Researchers from the School of Foreign Languages and the Group for Historical Research, together with students of the History programme at the HSE University campus in Perm, have come back from an expedition to Sakhalin Island, where they studied Soviet industrial culture and the working life of miners. The expedition participants shared their impressions of their ‘immersion into the past’ and the extraordinary landscapes of the island with the HSE News Service.
Throughout July, students of the HSE International Summer University are studying Russian History and Behavioural Economics. The courses are taking place in an online format—something that seemed unthinkable for a summer programme before the COVID-19 pandemic. Recent years have shown that online learning is a unique opportunity for students from all over the world to study with leading HSE University professors from the comfort of their own homes.
The first major Soviet publisher of children's literature, Raduga, was established a century ago and featured the debuts of many authors who would later go on to become famous, as well as illustrations by prominent artists. Based on a research paper by Marina Sazonenko, graduate of the HSE Doctoral School of Art and Design, IQ.HSE examines how — and why — the illustrations in Soviet periodicals for children changed over time.
This December, HSE University’s Poletayev Institute for Theoretical and Historical Studies in the Humanities hosted Professor Juliane Fürst, from Leibniz Centre for Contemporary History, who gave a lecture about Soviet hippies and the Soviet Flower Power. In an interview with HSE News Service, Professor Fürst spoke about her interest in Soviet subcultures and her research plans.
On September 30, Stephen Riegg, Assistant Professor of History of the Texas A&M University, presented his book Russia’s Entangled Embrace: The Tsarist Empire and the Armenians, 1801-1914 at the first seminar of this year’s Boundaries of History series.We spoke with Professor Alexander Semyonov, the seminar chair and the Director of the HSE Centre for Historical Research, about the goals of the seminar and to Stephen Riegg about his research.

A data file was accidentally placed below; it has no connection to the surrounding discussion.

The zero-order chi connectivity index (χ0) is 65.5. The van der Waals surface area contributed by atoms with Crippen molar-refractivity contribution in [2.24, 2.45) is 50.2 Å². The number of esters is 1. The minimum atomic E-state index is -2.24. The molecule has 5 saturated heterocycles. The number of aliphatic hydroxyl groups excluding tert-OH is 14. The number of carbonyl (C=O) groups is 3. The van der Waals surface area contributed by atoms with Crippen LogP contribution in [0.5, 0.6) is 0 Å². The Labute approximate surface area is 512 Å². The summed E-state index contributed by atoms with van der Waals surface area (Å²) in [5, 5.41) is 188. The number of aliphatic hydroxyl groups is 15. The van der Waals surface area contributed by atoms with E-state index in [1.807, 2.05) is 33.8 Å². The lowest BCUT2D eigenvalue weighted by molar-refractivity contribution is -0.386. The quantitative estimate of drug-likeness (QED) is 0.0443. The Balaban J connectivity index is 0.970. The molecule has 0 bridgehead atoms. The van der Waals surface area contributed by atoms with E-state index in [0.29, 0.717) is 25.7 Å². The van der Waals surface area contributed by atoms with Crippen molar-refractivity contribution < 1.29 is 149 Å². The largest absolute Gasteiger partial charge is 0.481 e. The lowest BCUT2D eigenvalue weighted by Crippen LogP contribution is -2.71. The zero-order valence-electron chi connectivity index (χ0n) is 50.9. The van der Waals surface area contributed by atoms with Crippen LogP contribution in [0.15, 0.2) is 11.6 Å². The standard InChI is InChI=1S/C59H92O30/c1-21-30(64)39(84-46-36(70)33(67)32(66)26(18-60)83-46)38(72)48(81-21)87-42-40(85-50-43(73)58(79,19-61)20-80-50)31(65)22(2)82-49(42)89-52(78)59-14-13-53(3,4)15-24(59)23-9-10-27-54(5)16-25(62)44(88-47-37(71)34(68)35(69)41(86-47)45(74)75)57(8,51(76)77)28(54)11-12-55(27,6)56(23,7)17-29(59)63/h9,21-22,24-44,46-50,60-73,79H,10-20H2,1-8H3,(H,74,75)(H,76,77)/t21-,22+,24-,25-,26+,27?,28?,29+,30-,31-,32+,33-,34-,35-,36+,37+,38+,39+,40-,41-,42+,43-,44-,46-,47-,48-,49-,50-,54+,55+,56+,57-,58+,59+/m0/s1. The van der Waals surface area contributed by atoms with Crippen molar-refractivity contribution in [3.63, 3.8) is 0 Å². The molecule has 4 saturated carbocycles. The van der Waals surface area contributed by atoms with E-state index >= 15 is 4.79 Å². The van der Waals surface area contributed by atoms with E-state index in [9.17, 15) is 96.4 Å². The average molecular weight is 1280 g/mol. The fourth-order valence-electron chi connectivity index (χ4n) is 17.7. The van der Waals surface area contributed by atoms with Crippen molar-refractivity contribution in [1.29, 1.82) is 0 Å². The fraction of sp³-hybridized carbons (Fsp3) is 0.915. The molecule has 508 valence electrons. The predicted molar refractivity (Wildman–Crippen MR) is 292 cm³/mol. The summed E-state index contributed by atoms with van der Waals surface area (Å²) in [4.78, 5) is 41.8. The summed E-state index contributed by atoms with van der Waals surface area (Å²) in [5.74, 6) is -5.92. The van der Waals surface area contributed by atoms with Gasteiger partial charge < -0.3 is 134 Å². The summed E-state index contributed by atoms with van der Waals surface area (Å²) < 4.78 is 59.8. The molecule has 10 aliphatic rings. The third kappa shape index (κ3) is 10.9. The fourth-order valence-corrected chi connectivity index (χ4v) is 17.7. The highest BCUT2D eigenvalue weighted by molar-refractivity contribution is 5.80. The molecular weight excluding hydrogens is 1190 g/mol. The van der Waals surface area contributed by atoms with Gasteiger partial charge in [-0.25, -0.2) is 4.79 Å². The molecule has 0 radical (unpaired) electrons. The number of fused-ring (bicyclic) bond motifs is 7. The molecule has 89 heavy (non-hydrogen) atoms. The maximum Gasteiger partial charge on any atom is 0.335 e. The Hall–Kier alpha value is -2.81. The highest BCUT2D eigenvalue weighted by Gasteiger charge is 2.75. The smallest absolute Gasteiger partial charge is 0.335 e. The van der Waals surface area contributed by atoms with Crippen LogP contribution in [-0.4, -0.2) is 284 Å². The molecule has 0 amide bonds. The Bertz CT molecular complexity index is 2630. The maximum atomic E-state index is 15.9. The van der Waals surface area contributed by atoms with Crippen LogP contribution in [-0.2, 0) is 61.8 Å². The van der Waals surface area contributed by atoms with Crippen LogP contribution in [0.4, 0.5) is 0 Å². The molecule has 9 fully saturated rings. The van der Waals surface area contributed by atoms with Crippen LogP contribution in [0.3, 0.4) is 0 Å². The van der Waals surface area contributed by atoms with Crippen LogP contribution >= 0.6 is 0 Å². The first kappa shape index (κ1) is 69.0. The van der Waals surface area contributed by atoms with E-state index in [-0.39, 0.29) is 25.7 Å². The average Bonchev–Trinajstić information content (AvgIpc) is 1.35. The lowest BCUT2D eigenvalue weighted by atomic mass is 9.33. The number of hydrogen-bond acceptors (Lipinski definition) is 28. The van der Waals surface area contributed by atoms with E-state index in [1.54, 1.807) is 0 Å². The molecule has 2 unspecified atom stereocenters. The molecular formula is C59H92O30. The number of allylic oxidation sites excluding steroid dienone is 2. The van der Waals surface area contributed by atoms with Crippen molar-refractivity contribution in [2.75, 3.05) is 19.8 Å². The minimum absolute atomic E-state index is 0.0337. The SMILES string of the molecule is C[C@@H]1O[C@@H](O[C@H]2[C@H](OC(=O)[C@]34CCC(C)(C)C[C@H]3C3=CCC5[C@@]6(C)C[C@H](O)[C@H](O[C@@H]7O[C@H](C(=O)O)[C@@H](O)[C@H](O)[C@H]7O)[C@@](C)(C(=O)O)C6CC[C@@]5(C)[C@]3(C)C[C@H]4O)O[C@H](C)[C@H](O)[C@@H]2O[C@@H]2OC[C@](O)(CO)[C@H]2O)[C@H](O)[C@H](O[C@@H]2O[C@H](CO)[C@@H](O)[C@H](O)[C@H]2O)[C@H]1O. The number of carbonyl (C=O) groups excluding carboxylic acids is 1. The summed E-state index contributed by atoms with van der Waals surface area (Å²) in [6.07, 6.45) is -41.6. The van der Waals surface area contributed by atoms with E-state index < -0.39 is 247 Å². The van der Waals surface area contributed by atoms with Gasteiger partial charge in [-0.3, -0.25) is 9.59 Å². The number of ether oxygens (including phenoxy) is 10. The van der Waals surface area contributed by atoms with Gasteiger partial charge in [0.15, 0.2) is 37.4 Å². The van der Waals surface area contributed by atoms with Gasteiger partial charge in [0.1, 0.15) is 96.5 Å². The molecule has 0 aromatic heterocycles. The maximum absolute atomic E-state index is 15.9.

The English-language course ‘Europe and the World, ca. 1500 to 1914’ has launched on Coursera. Its author, Andrey Iserov, Deputy Dean for International Affairs at the HSE Faculty of Humanities, examines a historical span of four centuries during which European states reached the peak of their economic, military, and political power. Students of the course will learn how the independence of Hispanic America by the mid-1820s influenced China, what caused the religious schism in Western Christianity in the 16th century, and how European colonial policy developed.
This summer, the HSE Centre for the History and Sociology of World War II and Its Consequences was reorganized to become the HSE Institute for Advanced Soviet and Post-Soviet Studies. Oleg Budnitskii, Doctor of Historical Sciences, head of the Centre and director of the Institute, talked to the HSE News Service about the new division.
The collective volume Place and Nature: Essays in Russian Environmental History, co-edited by David Moon, Nicholas B. Breyfogle, and HSE researcher Alexandra Bekasova, was recently presented at a seminar of the Laboratory for the Environmental and Technological History of the Centre for Historical Research at HSE – St. Petersburg. The book is one of the fruits of a networking project carried out in 2013-2016 with active participation of HSE researchers.
On March 28-31, 2021, the HSE International Laboratory ‘Russia’s Regions in Historical Perspective’ held an international conference ‘The Russian Far East: Regional and Transnational Perspectives (19th -21st cent.)’. The event was jointly organized by the Laboratory with the German Historical Institute Moscow, Indiana University Bloomington (USA), and the Institute of History, Archeology and Ethnography of the Peoples of the Far East FEB RAS (Vladivostok).
The recently launched Master's Programme in Medieval Studies is the only Master’s degree in Russia fully dedicated to medieval studies. HSE News Service spoke with Juan Sota, a second-year student of the programme, about its unique features, interacting with professors, and his research interests and aspirations.